Beads for All

Purpose:

This fun activity works on the small muscles of the hand and promotes pincer grasp.

Skills: Bilateral Hand Use(?) The use of both hands simultaneously, in a controlled manner, to perform an activity (i.e. clapping hands, using your one hand to hold a pencil while the other is used to stabilize the paper)., Distal Finger Control(?) The use of both hands simultaneously, in a controlled manner, to perform an activity (i.e. clapping hands, using your one hand to hold a pencil while the other is used to stabilize the paper)., Finger Translation(?) The use of both hands simultaneously, in a controlled manner, to perform an activity (i.e. clapping hands, using your one hand to hold a pencil while the other is used to stabilize the paper)., Hand Arches/Separation(?) The use of both hands simultaneously, in a controlled manner, to perform an activity (i.e. clapping hands, using your one hand to hold a pencil while the other is used to stabilize the paper)., In-hand Manipulation(?) The use of both hands simultaneously, in a controlled manner, to perform an activity (i.e. clapping hands, using your one hand to hold a pencil while the other is used to stabilize the paper)., Intrinsic Muscle Development(?) The use of both hands simultaneously, in a controlled manner, to perform an activity (i.e. clapping hands, using your one hand to hold a pencil while the other is used to stabilize the paper)., Pincer Grasp(?) The pincer grasp is the coordination of the index finger and thumb to hold an item. Each time you hold a pen or button your shirt, you’re using the pincer grasp. Pincer grasp is a hand grasp that develops around the time a baby is 8-10 months old. This grasp corresponds to the time a baby is beginning to feed themselves finger foods. The pincer grasp is needed in order to grasp a small item, pinch it between the index and thumb and bring it to the mouth.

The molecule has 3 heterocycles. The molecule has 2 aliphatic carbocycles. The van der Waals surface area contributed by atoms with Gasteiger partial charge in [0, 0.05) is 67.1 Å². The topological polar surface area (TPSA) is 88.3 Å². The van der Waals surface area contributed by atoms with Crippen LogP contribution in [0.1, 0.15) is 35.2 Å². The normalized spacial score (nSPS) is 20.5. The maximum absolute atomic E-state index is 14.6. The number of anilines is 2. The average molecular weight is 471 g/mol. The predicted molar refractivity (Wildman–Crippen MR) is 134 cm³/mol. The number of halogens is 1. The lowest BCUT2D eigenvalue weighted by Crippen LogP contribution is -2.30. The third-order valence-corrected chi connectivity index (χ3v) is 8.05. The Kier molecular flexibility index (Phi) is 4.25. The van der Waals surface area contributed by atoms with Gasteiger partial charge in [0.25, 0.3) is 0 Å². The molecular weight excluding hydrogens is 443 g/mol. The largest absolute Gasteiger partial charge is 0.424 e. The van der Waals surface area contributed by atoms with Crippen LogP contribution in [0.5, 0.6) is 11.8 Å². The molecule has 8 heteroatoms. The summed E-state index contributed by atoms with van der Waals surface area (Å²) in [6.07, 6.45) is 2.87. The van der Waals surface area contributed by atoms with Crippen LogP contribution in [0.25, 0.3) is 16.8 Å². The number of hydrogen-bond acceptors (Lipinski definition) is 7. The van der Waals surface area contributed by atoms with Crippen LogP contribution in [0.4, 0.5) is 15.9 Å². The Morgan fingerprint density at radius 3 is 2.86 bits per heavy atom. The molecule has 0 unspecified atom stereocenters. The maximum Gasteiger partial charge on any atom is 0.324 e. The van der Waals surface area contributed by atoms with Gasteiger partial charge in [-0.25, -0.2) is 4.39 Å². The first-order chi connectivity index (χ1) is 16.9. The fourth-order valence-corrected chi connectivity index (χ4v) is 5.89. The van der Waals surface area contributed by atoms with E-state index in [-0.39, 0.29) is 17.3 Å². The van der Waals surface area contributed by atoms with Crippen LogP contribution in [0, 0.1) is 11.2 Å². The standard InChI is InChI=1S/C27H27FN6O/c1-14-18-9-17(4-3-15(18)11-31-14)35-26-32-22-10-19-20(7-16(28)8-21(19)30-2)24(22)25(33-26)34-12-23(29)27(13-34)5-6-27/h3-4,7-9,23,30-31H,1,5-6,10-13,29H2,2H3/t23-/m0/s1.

Materials: Beads, Lace

Provide the child with different size beads and encourage him to use only his thumb and index finger to pick up one bead at a time.

The child strings the beads using his dominant hand to manipulate the lace and his non-dominant hand to hold the bead.

You want to make sure the child does not stabilize his arms on the table or push his elbows into the sides of his body for stabilization.

Remember that stabilization should occur at the shoulders and make sure the elbows are a couple of inches away from the trunk.

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